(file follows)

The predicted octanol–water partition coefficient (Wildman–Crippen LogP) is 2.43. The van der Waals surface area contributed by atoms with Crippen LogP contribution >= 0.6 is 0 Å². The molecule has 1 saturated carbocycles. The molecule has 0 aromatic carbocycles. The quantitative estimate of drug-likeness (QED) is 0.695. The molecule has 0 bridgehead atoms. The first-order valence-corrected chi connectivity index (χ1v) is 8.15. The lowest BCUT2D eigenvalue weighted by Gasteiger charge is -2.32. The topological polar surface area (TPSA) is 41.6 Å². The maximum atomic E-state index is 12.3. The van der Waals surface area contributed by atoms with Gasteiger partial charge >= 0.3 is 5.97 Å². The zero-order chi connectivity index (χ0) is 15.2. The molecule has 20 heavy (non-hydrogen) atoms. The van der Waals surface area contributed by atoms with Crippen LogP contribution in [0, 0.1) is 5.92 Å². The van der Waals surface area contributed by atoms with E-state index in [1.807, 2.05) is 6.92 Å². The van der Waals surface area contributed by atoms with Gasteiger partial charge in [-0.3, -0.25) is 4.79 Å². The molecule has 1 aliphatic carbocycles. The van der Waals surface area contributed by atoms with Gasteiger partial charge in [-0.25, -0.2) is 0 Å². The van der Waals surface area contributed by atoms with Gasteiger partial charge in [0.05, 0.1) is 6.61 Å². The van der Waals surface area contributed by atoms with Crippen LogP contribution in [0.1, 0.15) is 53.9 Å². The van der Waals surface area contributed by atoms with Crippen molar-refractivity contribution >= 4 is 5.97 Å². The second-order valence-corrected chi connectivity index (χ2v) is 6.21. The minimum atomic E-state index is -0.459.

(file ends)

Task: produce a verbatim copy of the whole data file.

The predicted octanol–water partition coefficient (Wildman–Crippen LogP) is 2.43. The van der Waals surface area contributed by atoms with Crippen LogP contribution >= 0.6 is 0 Å². The molecule has 1 saturated carbocycles. The molecule has 0 aromatic carbocycles. The quantitative estimate of drug-likeness (QED) is 0.695. The molecule has 0 bridgehead atoms. The first-order valence-corrected chi connectivity index (χ1v) is 8.15. The lowest BCUT2D eigenvalue weighted by Gasteiger charge is -2.32. The topological polar surface area (TPSA) is 41.6 Å². The maximum atomic E-state index is 12.3. The van der Waals surface area contributed by atoms with Gasteiger partial charge >= 0.3 is 5.97 Å². The zero-order chi connectivity index (χ0) is 15.2. The molecule has 20 heavy (non-hydrogen) atoms. The van der Waals surface area contributed by atoms with Crippen LogP contribution in [0, 0.1) is 5.92 Å². The van der Waals surface area contributed by atoms with E-state index in [1.807, 2.05) is 6.92 Å². The van der Waals surface area contributed by atoms with Gasteiger partial charge in [-0.3, -0.25) is 4.79 Å². The molecule has 1 aliphatic carbocycles. The van der Waals surface area contributed by atoms with Gasteiger partial charge in [-0.25, -0.2) is 0 Å². The van der Waals surface area contributed by atoms with Gasteiger partial charge in [0.05, 0.1) is 6.61 Å². The van der Waals surface area contributed by atoms with Crippen LogP contribution in [0.1, 0.15) is 53.9 Å². The van der Waals surface area contributed by atoms with Crippen molar-refractivity contribution >= 4 is 5.97 Å². The second-order valence-corrected chi connectivity index (χ2v) is 6.21. The minimum atomic E-state index is -0.459.